The toxicity of these nanomaterials is dependent mainly on their physiochemical properties including their surface chemistry, size, oxidation level, doses and exposure.

The manipulation of size has been a significant component of nanotechnology, with a nano-size enabling a higher cellular uptake by increasing surface area and enhancing cellular interaction. There have been several reports of toxicity associated with graphene nanomaterials dependent on nanoparticle size.

An example of this can be seen in micron-sized nanoplatelets that utilize reduced graphene oxide, which have been shown to have a high level of toxicity when at a high concentration after one hour of exposure. However, reduced graphene nanoplatelets with a size of 11 nm had illustrated genotoxicity at a very low level.

Translational Significance and Future Outlook

With approximately 71 million contact lens wearers around the globe, advancing the technology of traditional contact lenses with graphene could revolutionize the field. It would also further aid in reducing the impact electromagnetic waves have on the eyes through a protective barrier.

Ophthalmic diseases, including dry eye, are widely found in the population, with 25% of patients suffering from this symptom, with disorders such as Meibomian Gland Dysfunction (MGD) being one of the leading causes of dryness eyes (86%), innovative protective solutions are critical.

Other future advancements in this field include wearable technology that may enable diagnostic capabilities by potentially integrating an active circuit of graphene biosensors and electrodes that wirelessly monitor glucose levels within tears.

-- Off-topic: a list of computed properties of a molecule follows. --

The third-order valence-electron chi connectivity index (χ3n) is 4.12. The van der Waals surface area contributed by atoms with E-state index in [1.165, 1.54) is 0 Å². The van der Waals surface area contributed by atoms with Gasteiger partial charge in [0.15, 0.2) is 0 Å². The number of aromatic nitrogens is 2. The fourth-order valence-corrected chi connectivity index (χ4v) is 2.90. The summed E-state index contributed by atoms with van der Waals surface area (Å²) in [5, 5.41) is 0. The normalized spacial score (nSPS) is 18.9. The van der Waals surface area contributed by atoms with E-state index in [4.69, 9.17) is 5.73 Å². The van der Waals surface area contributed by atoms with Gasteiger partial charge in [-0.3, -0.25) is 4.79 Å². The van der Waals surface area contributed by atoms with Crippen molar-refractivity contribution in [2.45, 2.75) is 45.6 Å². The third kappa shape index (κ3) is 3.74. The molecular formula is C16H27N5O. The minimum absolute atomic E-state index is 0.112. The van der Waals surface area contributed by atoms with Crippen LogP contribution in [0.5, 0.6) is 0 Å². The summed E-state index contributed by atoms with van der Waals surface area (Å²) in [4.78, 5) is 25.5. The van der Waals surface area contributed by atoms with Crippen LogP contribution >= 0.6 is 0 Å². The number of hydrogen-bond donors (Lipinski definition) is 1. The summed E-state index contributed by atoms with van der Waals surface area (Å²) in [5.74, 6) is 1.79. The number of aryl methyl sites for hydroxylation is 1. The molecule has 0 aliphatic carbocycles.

Overall, reducing both the electromagnetic waves being absorbed by the naked eye and retaining moisture and hydration within the eyes are significant stepping-stones for healthy advancements within the field of optics. The optimization of graphene-coated contact lenses would be revolutionary for both nanotechnology and maintaining the health of humans.

References and Further Reading

Borandeh, S., Alimardani, V., Abolmaali, S. and Seppälä, J., 2021. Graphene Family Nanomaterials in Ocular Applications: Physicochemical Properties and Toxicity. Chemical Research in Toxicology, 34(6), pp.1386-1402. Available at: 10.1021/acs.chemrestox.0c00340

Chemistry World. 2022. Graphene-coated contact lenses bring eye electronics a step closer. [online] Available at: https://www.chemistryworld.com/news/graphene-coated-contact-lenses-bring-eye-electronics-a-step-closer/2500504.article [Accessed 11 May 2022].

Lee, S., Jo, I., Kang, S., Jang, B., Moon, J., Park, J., Lee, S., Rho, S., Kim, Y. and Hong, B., 2017. Smart Contact Lenses with Graphene Coating for Electromagnetic Interference Shielding and Dehydration Protection. ACS Nano, 11(6), pp.5318-5324. Available at: https://doi.org/10.1021/acsnano.7b00370

Liu, Z. and Chauhan, A., 2021. Gold nanoparticles-loaded contact lenses for laser protection and meibomian gland dysfunction (MGD) dry eye treatment. Colloids and Surfaces A: Physicochemical and Engineering Aspects, p.128053. Available at: https://doi.org/10.1016/j.colsurfa.2021.128053

Disclaimer: The views expressed here are those of the author expressed in their private capacity and do not necessarily represent the views of AZoM.com Limited T/A AZoNetwork the owner and operator of this website. This disclaimer forms part of the Terms and conditions of use of this website.

Marzia Khan

Written by

Marzia Khan

Marzia Khan is a lover of scientific research and innovation. She immerses herself in literature and novel therapeutics which she does through her position on the Royal Free Ethical Review Board. Marzia has a MSc in Nanotechnology and Regenerative Medicine as well as a BSc in Biomedical Sciences. She is currently working in the NHS and is engaging in a scientific innovation program.